When the closed circuit or coil is so placed, and is of such low resistance metal that a comparatively large current can circulate as an induced current, so as to be subject to a large self-induction, the repulsive far exceeds the attractive effort.
For want of a better name, I shall call this excess of repulsive effect the "electro-inductive repulsion" of the coils or circuits.
This preponderating repulsive effect may be utilized or may show its presence by producing movement or pressure in a given direction, by producing angular deflection as of a pivoted body, or by producing continuous rotation with a properly organized structure. Some of the simple devices realizing the conditions I will now describe.
In Fig. 2, C is a coil traversed by alternating currents. B is a copper case or tube surrounding it, but not exactly over its center. The copper tube, B, is fairly massive and is the seat of heavy induced currents. There is a preponderance of repulsive action, tending to force the two conductors apart in an axial line. The part, B, may be replaced by concentric tubes slid one in the other, or by a pile of flat rings, or by a closed coil of coarse or fine wire insulated, or not. If the coil, C, or primary coil, is provided with an iron core such as a bundle of fine iron wires, the effects are greatly increased in intensity, and the repulsion with a strong primary current may become quite vigorous, many pounds of thrust being producible by apparatus of quite moderate size.
The forms and relations of the two parts, C and B, may be greatly modified, with the general result of a preponderance of repulsive action when the alternating currents circulate.
Fig. 3 shows the part, B, of an internally tapered or coned form, and C of an externally coned form, wound on an iron wire bundle, I. The action in Fig. 2 may be said to be analogous to that of a plain solenoid with its core, except that repulsion, and not attraction, is produced, while that of Fig. 3 is more like the action of tapered or conically wound solenoids and taper cores. Of course, it is unnecessary that both be tapered. The effect of such shaping is simply to modify the range of action and the amount of repulsive effort existing at different parts of the range.
In Fig. 4 the arrangement is modified so that the coil, C, is outside, and the closed band or circuit, B, inside and around the core, I. Electro-inductive repulsion is produced as before.
It will be evident that the repulsive actions will not be mechanically manifested by axial movement or effort when the electrical middles of the coils or circuits are coincident. In cylindrical coils in which the current is uniformly distributed through all the parts of the conductor section, what I here term the electrical middle, or the center of gravity of the ampere turns of the coils, will be the plane at right angles to its axis at its middle, that of B and C, in Fig. 4, being indicated by a dotted line. To repeat, then, when the centers or center planes of the conductors, Fig. 4, coincide, no indication of electro-inductive repulsion is given, because it is mutually balanced in all directions; but when the coils are displaced, a repulsion is manifested, which reaches a maximum at a position depending on the peculiarities of proportion and distribution of current at any time in the two circuits or conductors.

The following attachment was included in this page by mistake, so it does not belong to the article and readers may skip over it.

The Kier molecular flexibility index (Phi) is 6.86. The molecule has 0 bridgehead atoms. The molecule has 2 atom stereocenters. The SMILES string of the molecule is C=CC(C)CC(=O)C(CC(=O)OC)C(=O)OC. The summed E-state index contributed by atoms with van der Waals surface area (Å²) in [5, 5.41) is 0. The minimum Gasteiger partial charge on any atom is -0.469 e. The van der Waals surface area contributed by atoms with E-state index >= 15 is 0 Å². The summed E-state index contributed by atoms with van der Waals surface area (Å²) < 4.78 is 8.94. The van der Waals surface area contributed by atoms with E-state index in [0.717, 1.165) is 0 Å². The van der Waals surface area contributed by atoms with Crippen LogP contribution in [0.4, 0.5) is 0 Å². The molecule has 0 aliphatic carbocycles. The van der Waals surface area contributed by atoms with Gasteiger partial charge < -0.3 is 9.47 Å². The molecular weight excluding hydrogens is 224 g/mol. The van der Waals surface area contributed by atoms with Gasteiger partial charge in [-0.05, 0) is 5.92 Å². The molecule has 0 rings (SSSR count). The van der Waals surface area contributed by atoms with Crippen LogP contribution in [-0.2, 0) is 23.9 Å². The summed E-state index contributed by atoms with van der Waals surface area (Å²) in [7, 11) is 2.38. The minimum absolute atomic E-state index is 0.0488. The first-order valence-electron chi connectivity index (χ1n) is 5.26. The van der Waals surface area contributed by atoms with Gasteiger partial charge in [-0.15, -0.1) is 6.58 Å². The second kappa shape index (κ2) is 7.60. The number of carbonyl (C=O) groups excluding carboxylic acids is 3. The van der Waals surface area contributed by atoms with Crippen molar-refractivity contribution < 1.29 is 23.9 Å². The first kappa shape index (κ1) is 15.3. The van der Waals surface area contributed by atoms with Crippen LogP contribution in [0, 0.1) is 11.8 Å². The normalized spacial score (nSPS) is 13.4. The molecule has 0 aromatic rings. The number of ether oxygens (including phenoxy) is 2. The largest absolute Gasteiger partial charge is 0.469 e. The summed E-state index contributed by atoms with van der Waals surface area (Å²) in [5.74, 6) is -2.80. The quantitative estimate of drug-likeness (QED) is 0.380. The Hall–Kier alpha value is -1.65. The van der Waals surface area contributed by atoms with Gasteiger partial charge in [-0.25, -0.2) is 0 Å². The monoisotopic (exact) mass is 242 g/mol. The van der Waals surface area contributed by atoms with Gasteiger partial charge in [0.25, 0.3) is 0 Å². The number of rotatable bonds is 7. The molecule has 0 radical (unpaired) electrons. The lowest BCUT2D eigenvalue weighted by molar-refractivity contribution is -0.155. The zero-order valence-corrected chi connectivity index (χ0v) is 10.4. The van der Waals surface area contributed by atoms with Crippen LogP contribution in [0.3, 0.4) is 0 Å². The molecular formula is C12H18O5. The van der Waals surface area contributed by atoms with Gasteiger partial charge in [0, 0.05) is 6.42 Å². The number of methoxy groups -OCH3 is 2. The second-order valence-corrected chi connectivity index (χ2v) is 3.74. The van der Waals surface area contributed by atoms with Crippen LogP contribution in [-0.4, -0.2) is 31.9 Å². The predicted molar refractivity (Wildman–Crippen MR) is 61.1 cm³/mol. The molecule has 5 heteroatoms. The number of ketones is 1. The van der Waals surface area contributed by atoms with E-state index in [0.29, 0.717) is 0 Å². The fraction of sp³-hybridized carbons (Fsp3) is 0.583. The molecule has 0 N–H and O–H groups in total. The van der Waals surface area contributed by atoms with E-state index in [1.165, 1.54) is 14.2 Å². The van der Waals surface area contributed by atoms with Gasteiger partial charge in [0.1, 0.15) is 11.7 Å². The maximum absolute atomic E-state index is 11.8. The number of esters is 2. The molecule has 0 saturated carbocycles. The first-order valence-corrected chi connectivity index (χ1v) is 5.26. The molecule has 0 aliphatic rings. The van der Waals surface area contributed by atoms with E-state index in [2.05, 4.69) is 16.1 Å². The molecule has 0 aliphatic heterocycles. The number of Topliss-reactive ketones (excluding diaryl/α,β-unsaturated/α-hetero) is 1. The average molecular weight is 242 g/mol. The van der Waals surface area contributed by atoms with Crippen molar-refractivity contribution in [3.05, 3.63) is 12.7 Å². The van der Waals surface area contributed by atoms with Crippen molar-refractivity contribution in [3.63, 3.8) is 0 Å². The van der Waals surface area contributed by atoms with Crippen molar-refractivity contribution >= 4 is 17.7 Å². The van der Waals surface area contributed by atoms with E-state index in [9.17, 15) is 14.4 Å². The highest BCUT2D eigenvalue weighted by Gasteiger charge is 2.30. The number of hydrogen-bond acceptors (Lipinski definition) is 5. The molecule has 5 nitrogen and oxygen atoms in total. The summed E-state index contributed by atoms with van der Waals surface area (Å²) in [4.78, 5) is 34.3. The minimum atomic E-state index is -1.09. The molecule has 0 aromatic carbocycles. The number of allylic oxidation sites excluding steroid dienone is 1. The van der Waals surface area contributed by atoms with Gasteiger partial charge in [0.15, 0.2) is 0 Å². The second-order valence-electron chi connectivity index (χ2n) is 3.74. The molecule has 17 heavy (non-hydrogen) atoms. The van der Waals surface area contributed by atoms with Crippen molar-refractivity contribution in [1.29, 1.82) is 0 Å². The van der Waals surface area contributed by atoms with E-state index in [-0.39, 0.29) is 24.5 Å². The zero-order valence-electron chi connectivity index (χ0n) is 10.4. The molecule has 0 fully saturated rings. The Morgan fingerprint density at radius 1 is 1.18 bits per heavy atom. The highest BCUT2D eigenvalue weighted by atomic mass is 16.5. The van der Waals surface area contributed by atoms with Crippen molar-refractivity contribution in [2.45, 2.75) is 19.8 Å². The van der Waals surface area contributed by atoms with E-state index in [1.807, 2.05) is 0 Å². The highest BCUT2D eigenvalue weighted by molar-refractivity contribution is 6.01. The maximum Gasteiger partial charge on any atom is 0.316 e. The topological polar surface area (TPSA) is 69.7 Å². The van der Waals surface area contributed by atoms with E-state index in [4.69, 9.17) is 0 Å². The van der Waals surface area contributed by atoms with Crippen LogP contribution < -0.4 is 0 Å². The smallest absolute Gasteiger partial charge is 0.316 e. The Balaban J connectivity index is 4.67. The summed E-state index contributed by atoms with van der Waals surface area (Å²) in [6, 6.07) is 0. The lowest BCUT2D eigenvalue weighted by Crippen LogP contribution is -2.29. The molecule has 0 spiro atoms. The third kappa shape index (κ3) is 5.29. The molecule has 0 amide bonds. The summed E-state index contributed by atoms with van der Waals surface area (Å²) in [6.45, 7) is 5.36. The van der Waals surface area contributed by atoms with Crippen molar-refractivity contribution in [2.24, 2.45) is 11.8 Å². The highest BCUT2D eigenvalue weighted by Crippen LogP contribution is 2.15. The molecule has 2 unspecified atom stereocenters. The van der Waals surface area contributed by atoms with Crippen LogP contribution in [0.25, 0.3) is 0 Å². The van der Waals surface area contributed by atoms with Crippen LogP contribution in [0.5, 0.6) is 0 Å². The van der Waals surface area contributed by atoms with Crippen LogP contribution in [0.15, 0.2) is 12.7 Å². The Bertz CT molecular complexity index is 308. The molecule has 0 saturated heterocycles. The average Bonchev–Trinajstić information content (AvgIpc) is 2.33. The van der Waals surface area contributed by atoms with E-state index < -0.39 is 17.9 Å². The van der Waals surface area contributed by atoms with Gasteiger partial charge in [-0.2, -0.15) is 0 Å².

It is not my purpose now to discuss the ways of determining the distribution of currents and mechanical effects, as that would extend the present paper much beyond its intended limit. The forms and relative arrangement of the two conductors may be greatly varied. In Fig. 5 the parts are of equal diameter, one, B, being a closed ring, and the other, C, being an annular coil placed parallel thereto; and an iron core or wire bundle placed in the common axis of the two coils increases the repulsive action. B may be simply a disk or plate of any form, without greatly affecting the nature of the action produced. It may also be composed of a pile of copper washers or a coil of wire, as before indicated.
An arrangement of parts somewhat analogous to that of a horseshoe electro magnet and armature is shown in Fig. 6. The alternating current coils, C C', are wound upon an iron wire bundle bent into U form, and opposite its poles is placed a pair of thick copper disks, B B', which are attracted and repelled, but with an excess of repulsion depending on their form, thickness, etc.
If the iron core takes the form of that shown by I I, Fig. 7, such as a cut ring with the coil, C, wound thereon, the insertion of a heavy copper plate, B, into the slot or divided portion of the ring will be opposed by a repulsive effort when alternating currents pass in C. This was the first form of device in which I noticed the phenomenon of repulsive preponderance in question. The tendency is to thrust the plate, B, out of the slot in the ring excepting only when its center is coincident with the magnetic axis joining the poles of the ring between which B is placed.